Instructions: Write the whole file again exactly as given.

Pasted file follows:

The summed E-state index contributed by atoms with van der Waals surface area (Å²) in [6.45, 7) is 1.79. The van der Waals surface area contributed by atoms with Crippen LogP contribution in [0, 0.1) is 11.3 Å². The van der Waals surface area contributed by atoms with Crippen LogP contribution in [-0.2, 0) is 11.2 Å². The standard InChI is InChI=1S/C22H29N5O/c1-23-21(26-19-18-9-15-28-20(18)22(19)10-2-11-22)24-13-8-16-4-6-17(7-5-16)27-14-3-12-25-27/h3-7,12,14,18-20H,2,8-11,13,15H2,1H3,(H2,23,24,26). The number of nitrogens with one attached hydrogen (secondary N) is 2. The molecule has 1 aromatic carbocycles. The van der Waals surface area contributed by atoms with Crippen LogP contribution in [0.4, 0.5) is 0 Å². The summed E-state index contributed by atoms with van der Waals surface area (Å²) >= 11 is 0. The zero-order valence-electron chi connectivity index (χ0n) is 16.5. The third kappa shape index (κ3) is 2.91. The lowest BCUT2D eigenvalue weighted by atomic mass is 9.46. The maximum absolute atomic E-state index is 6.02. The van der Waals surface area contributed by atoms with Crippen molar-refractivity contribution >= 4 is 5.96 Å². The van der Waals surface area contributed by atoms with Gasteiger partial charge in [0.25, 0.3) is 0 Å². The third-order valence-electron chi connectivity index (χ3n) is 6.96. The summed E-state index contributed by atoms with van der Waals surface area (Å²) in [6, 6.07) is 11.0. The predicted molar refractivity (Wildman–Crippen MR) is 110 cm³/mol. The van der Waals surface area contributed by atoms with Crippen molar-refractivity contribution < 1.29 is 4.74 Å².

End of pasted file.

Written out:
The summed E-state index contributed by atoms with van der Waals surface area (Å²) in [6.45, 7) is 1.79. The van der Waals surface area contributed by atoms with Crippen LogP contribution in [0, 0.1) is 11.3 Å². The van der Waals surface area contributed by atoms with Crippen LogP contribution in [-0.2, 0) is 11.2 Å². The standard InChI is InChI=1S/C22H29N5O/c1-23-21(26-19-18-9-15-28-20(18)22(19)10-2-11-22)24-13-8-16-4-6-17(7-5-16)27-14-3-12-25-27/h3-7,12,14,18-20H,2,8-11,13,15H2,1H3,(H2,23,24,26). The number of nitrogens with one attached hydrogen (secondary N) is 2. The molecule has 1 aromatic carbocycles. The van der Waals surface area contributed by atoms with Crippen LogP contribution in [0.4, 0.5) is 0 Å². The summed E-state index contributed by atoms with van der Waals surface area (Å²) >= 11 is 0. The zero-order valence-electron chi connectivity index (χ0n) is 16.5. The third kappa shape index (κ3) is 2.91. The lowest BCUT2D eigenvalue weighted by atomic mass is 9.46. The maximum absolute atomic E-state index is 6.02. The van der Waals surface area contributed by atoms with Crippen molar-refractivity contribution >= 4 is 5.96 Å². The van der Waals surface area contributed by atoms with Gasteiger partial charge in [0.25, 0.3) is 0 Å². The third-order valence-electron chi connectivity index (χ3n) is 6.96. The summed E-state index contributed by atoms with van der Waals surface area (Å²) in [6, 6.07) is 11.0. The predicted molar refractivity (Wildman–Crippen MR) is 110 cm³/mol. The van der Waals surface area contributed by atoms with Crippen molar-refractivity contribution < 1.29 is 4.74 Å².